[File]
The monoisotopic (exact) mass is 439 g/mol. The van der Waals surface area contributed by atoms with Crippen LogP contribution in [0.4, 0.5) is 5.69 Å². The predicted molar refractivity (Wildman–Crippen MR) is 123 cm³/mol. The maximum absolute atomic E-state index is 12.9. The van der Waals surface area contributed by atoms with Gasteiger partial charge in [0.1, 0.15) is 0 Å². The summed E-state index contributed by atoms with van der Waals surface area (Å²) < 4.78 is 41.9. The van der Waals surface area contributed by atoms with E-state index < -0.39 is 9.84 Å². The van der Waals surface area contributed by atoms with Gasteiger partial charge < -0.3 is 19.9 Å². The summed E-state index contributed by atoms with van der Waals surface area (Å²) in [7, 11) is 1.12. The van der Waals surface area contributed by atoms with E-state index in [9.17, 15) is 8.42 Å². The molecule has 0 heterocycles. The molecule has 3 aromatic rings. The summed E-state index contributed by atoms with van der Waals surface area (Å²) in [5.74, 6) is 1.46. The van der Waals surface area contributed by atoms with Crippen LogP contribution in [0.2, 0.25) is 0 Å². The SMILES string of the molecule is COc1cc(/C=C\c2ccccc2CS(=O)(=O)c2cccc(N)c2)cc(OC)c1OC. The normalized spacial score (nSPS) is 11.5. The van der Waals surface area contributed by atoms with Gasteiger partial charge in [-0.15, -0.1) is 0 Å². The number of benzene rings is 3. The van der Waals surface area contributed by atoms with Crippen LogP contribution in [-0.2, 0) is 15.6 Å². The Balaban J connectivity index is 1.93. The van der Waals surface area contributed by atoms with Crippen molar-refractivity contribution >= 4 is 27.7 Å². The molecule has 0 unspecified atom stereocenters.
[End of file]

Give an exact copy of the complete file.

The monoisotopic (exact) mass is 439 g/mol. The van der Waals surface area contributed by atoms with Crippen LogP contribution in [0.4, 0.5) is 5.69 Å². The predicted molar refractivity (Wildman–Crippen MR) is 123 cm³/mol. The maximum absolute atomic E-state index is 12.9. The van der Waals surface area contributed by atoms with Gasteiger partial charge in [0.1, 0.15) is 0 Å². The summed E-state index contributed by atoms with van der Waals surface area (Å²) < 4.78 is 41.9. The van der Waals surface area contributed by atoms with E-state index < -0.39 is 9.84 Å². The van der Waals surface area contributed by atoms with Gasteiger partial charge < -0.3 is 19.9 Å². The summed E-state index contributed by atoms with van der Waals surface area (Å²) in [7, 11) is 1.12. The van der Waals surface area contributed by atoms with E-state index in [9.17, 15) is 8.42 Å². The molecule has 0 heterocycles. The molecule has 3 aromatic rings. The summed E-state index contributed by atoms with van der Waals surface area (Å²) in [5.74, 6) is 1.46. The van der Waals surface area contributed by atoms with Crippen LogP contribution in [0.2, 0.25) is 0 Å². The SMILES string of the molecule is COc1cc(/C=C\c2ccccc2CS(=O)(=O)c2cccc(N)c2)cc(OC)c1OC. The normalized spacial score (nSPS) is 11.5. The van der Waals surface area contributed by atoms with Gasteiger partial charge in [-0.15, -0.1) is 0 Å². The number of benzene rings is 3. The van der Waals surface area contributed by atoms with Crippen LogP contribution in [-0.2, 0) is 15.6 Å². The Balaban J connectivity index is 1.93. The van der Waals surface area contributed by atoms with Crippen molar-refractivity contribution >= 4 is 27.7 Å². The molecule has 0 unspecified atom stereocenters.